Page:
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Latest UMass Lowell incubator business takes flight

By Used with permission from the Lowell Sun Online. By REBECCA LIPCHITZ

LOWELL- As the head of a company "graduating" from the UMass Lowell incubator program, Roger Winsby has been asked to defend his company's aim.

"'Where's the nanotechnology?' they ask," he said. "I have to say, 'No, this is about brain power.'"

The UMass Lowell business incubator is best known for launching the nanotechnology wunderkind Konarka Technologies, a Boott Mill-based company that uses nanotechnology. Yesterday it officially nudged from the nest Axiom Valuation Solutions.

Winsby and Stanley Feldman, associate professor of finance at Bentley College in Waltham, founded the $2.5 million, seven-employee company in August 2001 at the UMass Lowell business incubator program. The program takes place in the Research Center, housed at the Wannalancit Mill.

The company is moving to Wakefield next week to make it on its own, but a piece of UMass Lowell is going with it.

In addition to using students to help build the company, the university owns stock in it as well. UMass Lowell provided space, student labor and an investment of less than $50,000 to get Axiom going.

The company helps small businesses determine their worth for thousands of dollars less than standard valuation services.

Some of the services Winsby and Feldman provide include helping small-business owners determine how much they need to retire; how much insurance to buy; how to attract an investor or a buyer; how to split up with a business partner or determine how a business is growing; and how to determine how much their business is worth.

In the early '90s, Winsby noticed that many companies that started from scratch in the late '70s and '80s, such as the ones Inc. magazine was created to cover, were maturing along with their owners.

By the time the owners of these companies, now worth $2 million, $5 million, or $10 million, were ready to retire, many were not prepared to manage their company's transition, Winsby said.

A traditional business valuation can cost $15,000, but Axiom Valuations performs the service as an independent consultant for about $1,500 to $7,500, Feldman says. He believes Axiom's method of business valuation is faster and provides more information.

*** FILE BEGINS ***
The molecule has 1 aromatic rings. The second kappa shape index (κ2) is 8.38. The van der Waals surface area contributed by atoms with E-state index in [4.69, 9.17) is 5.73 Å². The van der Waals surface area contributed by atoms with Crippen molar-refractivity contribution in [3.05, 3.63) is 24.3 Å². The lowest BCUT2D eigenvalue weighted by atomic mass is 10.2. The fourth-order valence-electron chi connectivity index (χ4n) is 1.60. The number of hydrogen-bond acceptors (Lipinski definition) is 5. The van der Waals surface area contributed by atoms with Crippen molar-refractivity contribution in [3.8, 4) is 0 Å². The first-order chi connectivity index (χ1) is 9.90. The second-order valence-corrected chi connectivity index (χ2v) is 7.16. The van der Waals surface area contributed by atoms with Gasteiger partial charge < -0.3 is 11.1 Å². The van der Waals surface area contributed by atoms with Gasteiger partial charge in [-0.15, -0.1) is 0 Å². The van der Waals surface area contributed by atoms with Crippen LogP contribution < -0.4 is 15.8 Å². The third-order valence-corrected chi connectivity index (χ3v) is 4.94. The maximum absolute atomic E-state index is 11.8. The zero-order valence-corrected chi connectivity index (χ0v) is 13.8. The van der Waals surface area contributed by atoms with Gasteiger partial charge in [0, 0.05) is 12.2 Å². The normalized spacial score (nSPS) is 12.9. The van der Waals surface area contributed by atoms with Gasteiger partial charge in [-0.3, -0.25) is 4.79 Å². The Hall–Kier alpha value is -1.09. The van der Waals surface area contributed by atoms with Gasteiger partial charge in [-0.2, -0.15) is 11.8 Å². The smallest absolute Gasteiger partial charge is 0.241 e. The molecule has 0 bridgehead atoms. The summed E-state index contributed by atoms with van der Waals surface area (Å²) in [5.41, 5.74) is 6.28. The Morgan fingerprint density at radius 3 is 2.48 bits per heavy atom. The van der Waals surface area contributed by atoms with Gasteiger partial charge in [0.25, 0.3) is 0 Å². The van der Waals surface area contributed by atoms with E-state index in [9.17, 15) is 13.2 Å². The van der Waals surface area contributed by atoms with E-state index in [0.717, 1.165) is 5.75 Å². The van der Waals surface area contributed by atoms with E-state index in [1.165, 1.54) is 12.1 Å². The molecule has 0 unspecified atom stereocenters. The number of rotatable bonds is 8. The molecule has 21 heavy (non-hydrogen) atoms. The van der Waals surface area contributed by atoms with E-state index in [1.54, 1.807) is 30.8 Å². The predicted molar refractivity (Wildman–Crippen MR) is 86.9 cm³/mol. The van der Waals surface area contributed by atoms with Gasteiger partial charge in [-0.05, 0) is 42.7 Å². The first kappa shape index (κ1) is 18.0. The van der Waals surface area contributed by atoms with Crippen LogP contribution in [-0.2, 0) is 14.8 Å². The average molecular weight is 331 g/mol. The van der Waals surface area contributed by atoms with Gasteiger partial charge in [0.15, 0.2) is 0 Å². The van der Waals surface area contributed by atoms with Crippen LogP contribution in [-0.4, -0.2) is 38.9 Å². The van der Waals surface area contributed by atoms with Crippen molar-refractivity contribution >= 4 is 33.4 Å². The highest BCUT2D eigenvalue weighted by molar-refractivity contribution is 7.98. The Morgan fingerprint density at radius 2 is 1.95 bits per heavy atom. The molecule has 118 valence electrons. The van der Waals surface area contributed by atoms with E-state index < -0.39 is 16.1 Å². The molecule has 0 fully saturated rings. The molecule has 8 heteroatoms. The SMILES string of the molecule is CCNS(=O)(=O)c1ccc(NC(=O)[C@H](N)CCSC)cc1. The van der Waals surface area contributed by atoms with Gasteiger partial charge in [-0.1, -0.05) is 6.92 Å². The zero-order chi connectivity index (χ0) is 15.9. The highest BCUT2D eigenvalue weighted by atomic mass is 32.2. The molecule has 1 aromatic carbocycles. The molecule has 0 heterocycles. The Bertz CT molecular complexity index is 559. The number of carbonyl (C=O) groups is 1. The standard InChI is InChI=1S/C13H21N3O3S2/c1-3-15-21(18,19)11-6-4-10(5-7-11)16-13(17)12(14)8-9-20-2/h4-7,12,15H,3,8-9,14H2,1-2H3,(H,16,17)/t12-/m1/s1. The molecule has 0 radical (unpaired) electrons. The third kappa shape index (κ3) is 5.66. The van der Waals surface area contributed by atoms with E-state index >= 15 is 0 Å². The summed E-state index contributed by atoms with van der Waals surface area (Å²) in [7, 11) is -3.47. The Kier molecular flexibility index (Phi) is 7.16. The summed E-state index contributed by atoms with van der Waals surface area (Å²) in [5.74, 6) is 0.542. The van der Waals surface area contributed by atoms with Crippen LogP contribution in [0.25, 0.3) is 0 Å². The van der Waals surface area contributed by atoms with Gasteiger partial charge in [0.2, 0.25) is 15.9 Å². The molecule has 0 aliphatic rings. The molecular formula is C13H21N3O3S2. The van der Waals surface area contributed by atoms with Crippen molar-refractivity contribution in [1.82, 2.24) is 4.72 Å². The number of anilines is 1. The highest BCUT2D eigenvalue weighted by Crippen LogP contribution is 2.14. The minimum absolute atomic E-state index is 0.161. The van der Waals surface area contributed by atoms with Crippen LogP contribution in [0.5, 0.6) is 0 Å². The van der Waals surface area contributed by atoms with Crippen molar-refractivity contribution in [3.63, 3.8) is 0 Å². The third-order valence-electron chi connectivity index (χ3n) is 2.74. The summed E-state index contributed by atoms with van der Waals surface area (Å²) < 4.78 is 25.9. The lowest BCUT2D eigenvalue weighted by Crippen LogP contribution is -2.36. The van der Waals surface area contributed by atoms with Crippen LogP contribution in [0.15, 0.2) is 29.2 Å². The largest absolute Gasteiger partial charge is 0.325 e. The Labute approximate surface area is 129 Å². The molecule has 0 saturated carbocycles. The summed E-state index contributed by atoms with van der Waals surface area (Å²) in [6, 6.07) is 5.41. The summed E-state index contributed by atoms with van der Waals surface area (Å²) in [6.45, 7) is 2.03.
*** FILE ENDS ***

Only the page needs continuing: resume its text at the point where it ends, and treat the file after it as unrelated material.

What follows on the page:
"Business owners will understand what's driving the valuation of their business," said Feldman, who has extensively studied and written about evaluating privately-held businesses.

Lou Petrovic, executive director of UMass Lowell's incubator program, knew as a former business owner the need for such a service. With a gesture, he described the process of trying to establish the worth of his startup business from lawyers and brokers.

"It consisted of this," he said, pinching his fingers around an invisible nugget in the air, then opening his empty palm. "There was no real basis."

Winsby was confident that there was a market for such services, but six months after the company was created, its coffers were dry.

"We built a better mousetrap, but no one was beating a path to our door," he said.

Then Sept. 11, 2001 changed the business world, "and no one really talked about business," Winsby said.

He continued to try to market their services, and by March 2002, he began to find an audience, but not of business owners. Axiom's services are designed for small business owners, but must be marketed to the people who advise them: CPAs, financial advisers, insurance agents, and tax and divorce lawyers.

Winsby expects to grow the company well into the millions. He chose Wakefield as a place to roost because it was about halfway between Winsby's home (in Concord) and Feldman's home in (Ipswich), and near Feldman's job at Bentley (Waltham).

Many of the company's employees live on the North Shore. But their UMass Lowell ties remain.

"They believed in our concept from the beginning," Winsby said.

"Unless you've started a business, you don't understand how important that is," Feldman added. "We basically came in here with a piece of paper, an idea and a pencil."